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McCain Follows Energy Speech With Call for New Nuclear Plants
Posted By Nicolas Loris On June 19, 2008 @ 11:10 am In Energy | Comments Disabled
Presidential hopeful Senator John McCain followed his speech on energy and climate in Houston, Texas with an emphatic call for new nuclear plants to reduce dependence on foreign energy. McCain announced ,
If I am elected president, I will set this nation on a course to building 45 new reactors by the year 2030, with the ultimate goal of 100 new plants to power the homes and factories and cities of America.”
While this is a commendable goal, the nation will have to be careful that it is achieved by virtue of its value in the market place and not because it won the federal incentive lottery. Indeed, the dependency that such government handouts breed is what led to an industry that was unable to survive the anti-nuclear movement of the 1970’s. The role of nuclear to America’s future is too important to allow that to happen again. That is why the federal government’s role should not be to fund these reactors or set limits of 45 or 100. Its role should be to provide adequate oversight, a sound regulatory environment and fulfill its legal obligations on nuclear waste.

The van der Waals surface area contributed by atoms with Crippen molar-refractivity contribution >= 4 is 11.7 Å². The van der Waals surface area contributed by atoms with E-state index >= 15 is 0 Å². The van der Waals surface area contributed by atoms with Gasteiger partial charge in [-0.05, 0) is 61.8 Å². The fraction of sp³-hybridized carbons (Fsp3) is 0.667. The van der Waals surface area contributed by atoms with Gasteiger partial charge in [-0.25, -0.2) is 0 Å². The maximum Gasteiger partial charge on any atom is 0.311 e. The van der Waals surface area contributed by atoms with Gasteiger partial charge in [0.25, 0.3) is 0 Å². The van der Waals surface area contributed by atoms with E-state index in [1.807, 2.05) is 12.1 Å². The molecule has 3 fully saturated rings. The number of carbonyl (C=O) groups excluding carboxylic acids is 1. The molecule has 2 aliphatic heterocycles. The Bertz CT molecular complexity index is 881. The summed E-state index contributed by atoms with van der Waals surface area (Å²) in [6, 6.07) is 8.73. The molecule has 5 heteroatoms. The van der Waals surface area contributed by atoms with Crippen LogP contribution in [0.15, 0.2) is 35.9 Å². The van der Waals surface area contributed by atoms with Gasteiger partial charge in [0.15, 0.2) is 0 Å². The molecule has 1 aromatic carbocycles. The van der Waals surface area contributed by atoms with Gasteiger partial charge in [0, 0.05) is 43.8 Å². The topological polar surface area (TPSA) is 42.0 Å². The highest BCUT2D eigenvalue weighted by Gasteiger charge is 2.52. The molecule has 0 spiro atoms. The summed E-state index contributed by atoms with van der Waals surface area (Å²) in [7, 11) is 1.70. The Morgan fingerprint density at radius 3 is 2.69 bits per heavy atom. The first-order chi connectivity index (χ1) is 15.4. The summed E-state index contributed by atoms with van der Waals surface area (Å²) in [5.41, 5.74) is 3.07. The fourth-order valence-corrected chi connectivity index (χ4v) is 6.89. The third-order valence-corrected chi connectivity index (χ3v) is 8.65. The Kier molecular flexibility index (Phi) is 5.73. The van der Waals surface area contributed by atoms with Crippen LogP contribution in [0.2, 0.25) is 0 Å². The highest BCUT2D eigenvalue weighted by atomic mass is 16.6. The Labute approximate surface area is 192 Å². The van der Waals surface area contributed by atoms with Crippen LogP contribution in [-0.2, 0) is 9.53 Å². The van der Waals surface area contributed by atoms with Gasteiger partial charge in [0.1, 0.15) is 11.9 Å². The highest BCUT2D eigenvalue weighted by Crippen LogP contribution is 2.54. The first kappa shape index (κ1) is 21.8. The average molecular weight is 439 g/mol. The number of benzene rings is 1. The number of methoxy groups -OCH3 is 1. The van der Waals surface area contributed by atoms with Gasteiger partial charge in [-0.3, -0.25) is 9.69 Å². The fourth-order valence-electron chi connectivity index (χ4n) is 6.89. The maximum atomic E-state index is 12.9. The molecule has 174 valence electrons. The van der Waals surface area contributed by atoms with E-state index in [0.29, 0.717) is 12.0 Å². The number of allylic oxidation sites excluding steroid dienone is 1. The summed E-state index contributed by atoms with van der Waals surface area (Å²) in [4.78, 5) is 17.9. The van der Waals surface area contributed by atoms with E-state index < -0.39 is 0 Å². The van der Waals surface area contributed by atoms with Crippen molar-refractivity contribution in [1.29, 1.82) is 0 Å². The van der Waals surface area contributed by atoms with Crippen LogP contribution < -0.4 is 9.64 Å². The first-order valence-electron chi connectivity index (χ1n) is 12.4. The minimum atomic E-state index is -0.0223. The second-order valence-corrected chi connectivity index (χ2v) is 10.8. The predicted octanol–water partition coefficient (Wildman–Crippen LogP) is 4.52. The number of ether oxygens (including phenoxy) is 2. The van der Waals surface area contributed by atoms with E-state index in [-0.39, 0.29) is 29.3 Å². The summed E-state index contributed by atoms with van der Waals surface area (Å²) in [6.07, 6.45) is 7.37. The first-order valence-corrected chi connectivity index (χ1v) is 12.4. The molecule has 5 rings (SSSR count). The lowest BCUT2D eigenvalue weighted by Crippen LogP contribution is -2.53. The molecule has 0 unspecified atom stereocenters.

Senator McCain should certainly be commended for his enthusiasm towards commercial nuclear energy. It is inevitable that nuclear energy  will be needed to offset any economic impacts of cap and trade legislation, which Senator McCain also supports. The Environmental Protection Agency (EPA) assumes a 150% increase by 2050 (50 new reactors by 2030) in nuclear power to minimize the cost of a Lieberman-Warner type bill, and the Energy Information Agency calls for approximately 200 reactors over the next 25 years.
Given the projected energy demand growth, about 40 to 50 reactors by 2030 will be necessary to maintain 20% of our electricity coming from nuclear power. Moreover, many people forget that an increase in nuclear can potentially reduce our strong reliance on oil. KB over at NEI asserts that plug-in electric cars would drastically reduce oil consumption while increasing electric power consumption about 17%. A broad expansion in nuclear power would meet this increase, and the best way to attain these goals and potentially exceed them will be to let the market work.
Article printed from The Foundry: Conservative Policy News from The Heritage Foundation: http://blog.heritage.org
URL to article: http://blog.heritage.org/2008/06/19/mccain-follows-energy-speech-with-call-for-nuclear/
URLs in this post:
 McCain announced: http://www.washingtonpost.com/wp-dyn/content/article/2008/06/18/AR2008061802114.html
 what led to an industry that was unable to survive : http://www.heritage.org/Research/EnergyandEnvironment/bg2086.cfm
 inevitable that nuclear energy: http://www.heritage.org/Research/EnergyandEnvironment/wm1944.cfm
 KB over at NEI : http://neinuclearnotes.blogspot.com/2008/06/gms-plug-in-plugging-into-grid.html
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